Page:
Millions of people around the world are doing the same thing, right at this very moment—doing nothing. Someone might be watching the waves crash onto the shore in Goa, India. Another might be mentally tracing the torrential rain on their office window in London.
Children in schools around the world are doodling in their notepads, their minds racing away in a world of their own. Daydreaming and solitude have long been linked to mental benefits like improved mindfulness and creativity.
But in order to maximize those benefits, you need to let yourself drift off with your own thoughts whenever the opportunity arises. And there’s no one routine or habit that helps everyone do that—even if we all had the time.
Still, some practices are more common than others. From Beethoven to Newton to Buddha to Darwin, all experienced critical awakenings during self-imposed solitary periods. The psychologist and author Rollo May explained this phenomenon very well in his book The Courage to Create. “In order to be open to creativity,” he wrote, “one must have the capacity for constructive use of solitude. One must overcome the fear of being alone.”
These days, we now have the scientific evidence to back up those claims.Research conducted by Greg Feist of San Jose State University found that when people let their focus shift away from others around them, they’re better able to engage in “metacognition,” the process of thinking critically and reflectively about your own thoughts.
Where things get tricky, though, is figuring out what to do in order to encourage metacognitive thought in the first place. I may find the snowstorm outside soothing, but that outlet for quiet reflection isn’t something I’d planned, and it isn’t something I can re-create whenever I like.
On the other hand, when we’re routinely overwhelmed with outside noise, carving out space for unstructured daydreaming takes planning, structure. Even if you could afford to book regular, extended periods of time alone, chances are you wouldn’t become a creative genius or mindful guru.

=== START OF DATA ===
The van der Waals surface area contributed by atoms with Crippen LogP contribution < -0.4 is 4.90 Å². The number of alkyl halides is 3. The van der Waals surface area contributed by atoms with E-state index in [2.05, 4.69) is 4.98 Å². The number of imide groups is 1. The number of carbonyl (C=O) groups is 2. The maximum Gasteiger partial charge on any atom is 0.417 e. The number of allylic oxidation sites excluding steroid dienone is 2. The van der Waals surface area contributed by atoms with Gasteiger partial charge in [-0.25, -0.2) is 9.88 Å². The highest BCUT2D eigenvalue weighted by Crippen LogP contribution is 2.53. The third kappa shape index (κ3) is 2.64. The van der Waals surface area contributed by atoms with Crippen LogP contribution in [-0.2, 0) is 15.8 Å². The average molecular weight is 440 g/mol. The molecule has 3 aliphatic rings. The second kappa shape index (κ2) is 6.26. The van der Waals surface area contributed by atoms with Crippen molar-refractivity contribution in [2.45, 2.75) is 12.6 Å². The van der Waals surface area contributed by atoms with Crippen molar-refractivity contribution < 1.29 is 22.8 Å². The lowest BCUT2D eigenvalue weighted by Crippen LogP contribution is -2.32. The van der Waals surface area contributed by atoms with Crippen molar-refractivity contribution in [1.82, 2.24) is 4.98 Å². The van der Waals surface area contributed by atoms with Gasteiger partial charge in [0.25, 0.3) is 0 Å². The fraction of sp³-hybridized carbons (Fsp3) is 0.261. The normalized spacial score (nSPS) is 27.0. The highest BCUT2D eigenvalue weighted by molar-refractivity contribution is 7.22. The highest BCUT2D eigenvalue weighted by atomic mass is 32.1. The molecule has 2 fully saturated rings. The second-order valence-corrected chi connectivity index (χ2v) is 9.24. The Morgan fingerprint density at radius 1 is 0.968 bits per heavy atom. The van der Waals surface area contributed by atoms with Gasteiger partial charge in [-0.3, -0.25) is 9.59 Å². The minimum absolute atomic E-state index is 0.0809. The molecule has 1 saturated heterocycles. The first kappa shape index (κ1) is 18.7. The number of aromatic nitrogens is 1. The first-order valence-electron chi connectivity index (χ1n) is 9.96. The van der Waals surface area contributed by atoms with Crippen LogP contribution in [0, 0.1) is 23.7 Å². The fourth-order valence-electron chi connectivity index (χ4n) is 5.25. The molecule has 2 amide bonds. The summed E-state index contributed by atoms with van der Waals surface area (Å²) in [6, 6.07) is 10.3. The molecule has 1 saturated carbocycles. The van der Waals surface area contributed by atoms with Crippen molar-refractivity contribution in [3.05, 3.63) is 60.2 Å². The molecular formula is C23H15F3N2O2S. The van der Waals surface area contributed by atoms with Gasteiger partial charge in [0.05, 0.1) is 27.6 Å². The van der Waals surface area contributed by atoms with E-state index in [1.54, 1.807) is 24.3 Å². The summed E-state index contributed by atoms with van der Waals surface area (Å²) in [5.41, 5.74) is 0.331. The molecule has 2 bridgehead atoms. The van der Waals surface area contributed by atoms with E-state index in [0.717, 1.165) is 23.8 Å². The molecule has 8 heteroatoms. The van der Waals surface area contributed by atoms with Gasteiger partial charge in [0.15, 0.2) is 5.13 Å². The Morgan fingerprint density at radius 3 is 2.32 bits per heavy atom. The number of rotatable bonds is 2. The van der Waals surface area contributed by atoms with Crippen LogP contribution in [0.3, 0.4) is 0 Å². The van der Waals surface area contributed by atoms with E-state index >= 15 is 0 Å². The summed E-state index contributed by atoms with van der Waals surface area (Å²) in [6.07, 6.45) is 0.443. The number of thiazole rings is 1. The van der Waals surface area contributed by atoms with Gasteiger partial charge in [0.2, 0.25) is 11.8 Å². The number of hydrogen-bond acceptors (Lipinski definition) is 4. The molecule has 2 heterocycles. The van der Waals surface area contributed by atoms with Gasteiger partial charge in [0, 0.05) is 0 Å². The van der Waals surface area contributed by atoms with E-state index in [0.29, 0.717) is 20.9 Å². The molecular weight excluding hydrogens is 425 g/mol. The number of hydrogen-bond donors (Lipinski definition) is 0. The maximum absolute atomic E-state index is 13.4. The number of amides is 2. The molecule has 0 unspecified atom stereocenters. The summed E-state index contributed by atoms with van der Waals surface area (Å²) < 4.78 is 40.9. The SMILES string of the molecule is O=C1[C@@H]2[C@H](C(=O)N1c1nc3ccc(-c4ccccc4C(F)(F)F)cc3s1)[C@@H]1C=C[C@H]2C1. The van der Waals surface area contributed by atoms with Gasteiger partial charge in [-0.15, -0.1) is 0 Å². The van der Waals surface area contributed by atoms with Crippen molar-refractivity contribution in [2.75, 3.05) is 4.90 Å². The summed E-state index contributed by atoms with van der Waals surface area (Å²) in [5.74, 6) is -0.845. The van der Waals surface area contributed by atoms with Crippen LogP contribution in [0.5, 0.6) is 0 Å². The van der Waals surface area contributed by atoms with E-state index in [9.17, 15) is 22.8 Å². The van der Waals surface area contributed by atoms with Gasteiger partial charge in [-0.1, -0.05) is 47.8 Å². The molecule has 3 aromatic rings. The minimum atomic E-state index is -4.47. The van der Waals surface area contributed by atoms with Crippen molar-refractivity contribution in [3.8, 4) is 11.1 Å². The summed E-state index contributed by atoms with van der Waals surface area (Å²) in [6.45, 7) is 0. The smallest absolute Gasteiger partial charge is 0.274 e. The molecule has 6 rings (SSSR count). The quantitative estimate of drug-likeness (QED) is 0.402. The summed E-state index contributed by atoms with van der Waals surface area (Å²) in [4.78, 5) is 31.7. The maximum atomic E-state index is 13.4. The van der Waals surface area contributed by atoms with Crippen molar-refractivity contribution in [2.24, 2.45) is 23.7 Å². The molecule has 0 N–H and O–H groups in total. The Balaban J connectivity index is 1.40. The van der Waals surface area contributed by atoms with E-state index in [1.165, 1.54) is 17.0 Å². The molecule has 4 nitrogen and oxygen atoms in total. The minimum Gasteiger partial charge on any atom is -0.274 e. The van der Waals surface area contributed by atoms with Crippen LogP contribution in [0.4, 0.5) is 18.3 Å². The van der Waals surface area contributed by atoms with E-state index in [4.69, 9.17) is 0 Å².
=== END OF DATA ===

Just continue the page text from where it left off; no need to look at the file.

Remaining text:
Sometimes the most productive periods of contemplation come to us unawares and don’t last very long—but that doesn’t mean they aren’t useful. We’ve all had moments where we have gone for a long walk to clear our heads and found the answer to a problem we’d been grappling with. Even that momentary deep breath before a decisive action can help clear our minds and regain our focus.
So the real question becomes how to make the most of those moments that arrive serendipitously. It starts with recognizing that everyone is different. Personally, it’s often the mechanical activities of my day that let me find respite from my racing thoughts, even when I’m not looking for it. Here are a few ways to make room for creativity and mindfulness without having to overhaul your daily routine:
1. Rethink your mornings. I don’t wake up at the crack of dawn to check the news, write emails, hop on social media, or to dive into work-related matters. My early mornings are my time to unplug from the world. And that sets the promise of my day: focus, creativity, and positivity. Rather than running through what I need to get done that day, I try to let go of things through mindful meditation. Of course, not everyone can afford an unhurried morning, so perhaps this period is better left for the hour or so before bedtime. The point is to find quieter periods in our natural rhythms where we can declutter our mind.
2. Slow down. I love walking slowly. Giving myself an extra few minutes to get somewhere lets me clear my head a little bit before reaching my destination. Sure, there are times when we are in a rush, but there are always moments when we aren’t. It is up to us to make sure that we’re aware of them when they hit us to take full advantage.
3. Get outside. There’s a reason schoolkids are given recess and adults take long backpacking trips. But even a 90-minute solo walk through nature can positively affect our brain, according to a study published by the Proceedings of the National Academy of Science. Here, too, the main thing isn’t to become a championship backpacker—it’s to find those outdoor experiences that are available to us and make the most of them while we’re there.
In a week or two, the snow outside of my window will melt, and I’ll have to dig back into my inbox way before then. But sometimes adopting this hack or that new routine isn’t what it takes to become more mindful or creative. It’s just a matter of practicing reflection on our own terms and our own time.
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